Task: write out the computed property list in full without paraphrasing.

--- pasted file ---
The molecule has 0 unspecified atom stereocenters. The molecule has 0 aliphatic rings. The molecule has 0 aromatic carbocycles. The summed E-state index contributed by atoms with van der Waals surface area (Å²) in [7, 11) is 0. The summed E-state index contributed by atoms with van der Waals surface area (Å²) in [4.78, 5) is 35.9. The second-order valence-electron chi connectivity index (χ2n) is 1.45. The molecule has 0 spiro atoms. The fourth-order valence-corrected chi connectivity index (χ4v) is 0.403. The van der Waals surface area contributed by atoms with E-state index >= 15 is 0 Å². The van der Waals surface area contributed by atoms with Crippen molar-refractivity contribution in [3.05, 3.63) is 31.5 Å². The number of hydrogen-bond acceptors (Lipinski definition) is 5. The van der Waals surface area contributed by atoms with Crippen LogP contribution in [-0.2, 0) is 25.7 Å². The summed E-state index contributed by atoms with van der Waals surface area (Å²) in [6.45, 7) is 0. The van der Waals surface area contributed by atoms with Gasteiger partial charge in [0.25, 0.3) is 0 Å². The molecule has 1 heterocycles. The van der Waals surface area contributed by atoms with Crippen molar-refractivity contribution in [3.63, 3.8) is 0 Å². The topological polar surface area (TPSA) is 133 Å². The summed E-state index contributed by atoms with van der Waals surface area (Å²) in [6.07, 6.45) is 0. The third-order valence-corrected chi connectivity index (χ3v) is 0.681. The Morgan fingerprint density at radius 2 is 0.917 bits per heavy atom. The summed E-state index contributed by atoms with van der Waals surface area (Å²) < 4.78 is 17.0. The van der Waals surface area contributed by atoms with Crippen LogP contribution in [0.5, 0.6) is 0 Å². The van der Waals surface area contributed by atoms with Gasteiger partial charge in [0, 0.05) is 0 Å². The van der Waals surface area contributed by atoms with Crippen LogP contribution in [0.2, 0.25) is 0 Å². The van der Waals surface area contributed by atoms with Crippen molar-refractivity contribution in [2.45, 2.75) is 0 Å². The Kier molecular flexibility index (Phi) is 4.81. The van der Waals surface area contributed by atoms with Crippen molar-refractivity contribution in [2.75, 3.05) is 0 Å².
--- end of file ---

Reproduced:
The molecule has 0 unspecified atom stereocenters. The molecule has 0 aliphatic rings. The molecule has 0 aromatic carbocycles. The summed E-state index contributed by atoms with van der Waals surface area (Å²) in [7, 11) is 0. The summed E-state index contributed by atoms with van der Waals surface area (Å²) in [4.78, 5) is 35.9. The second-order valence-electron chi connectivity index (χ2n) is 1.45. The molecule has 0 spiro atoms. The fourth-order valence-corrected chi connectivity index (χ4v) is 0.403. The van der Waals surface area contributed by atoms with E-state index >= 15 is 0 Å². The van der Waals surface area contributed by atoms with Crippen molar-refractivity contribution in [3.05, 3.63) is 31.5 Å². The number of hydrogen-bond acceptors (Lipinski definition) is 5. The van der Waals surface area contributed by atoms with Crippen LogP contribution in [-0.2, 0) is 25.7 Å². The summed E-state index contributed by atoms with van der Waals surface area (Å²) in [6.45, 7) is 0. The van der Waals surface area contributed by atoms with Gasteiger partial charge in [0.25, 0.3) is 0 Å². The molecule has 1 heterocycles. The van der Waals surface area contributed by atoms with Crippen molar-refractivity contribution in [3.63, 3.8) is 0 Å². The topological polar surface area (TPSA) is 133 Å². The summed E-state index contributed by atoms with van der Waals surface area (Å²) in [6.07, 6.45) is 0. The third-order valence-corrected chi connectivity index (χ3v) is 0.681. The Morgan fingerprint density at radius 2 is 0.917 bits per heavy atom. The summed E-state index contributed by atoms with van der Waals surface area (Å²) < 4.78 is 17.0. The van der Waals surface area contributed by atoms with Crippen LogP contribution in [0.5, 0.6) is 0 Å². The van der Waals surface area contributed by atoms with Gasteiger partial charge in [0, 0.05) is 0 Å². The van der Waals surface area contributed by atoms with Crippen LogP contribution in [0.2, 0.25) is 0 Å². The van der Waals surface area contributed by atoms with Crippen molar-refractivity contribution in [2.45, 2.75) is 0 Å². The Kier molecular flexibility index (Phi) is 4.81. The van der Waals surface area contributed by atoms with Crippen molar-refractivity contribution in [2.75, 3.05) is 0 Å².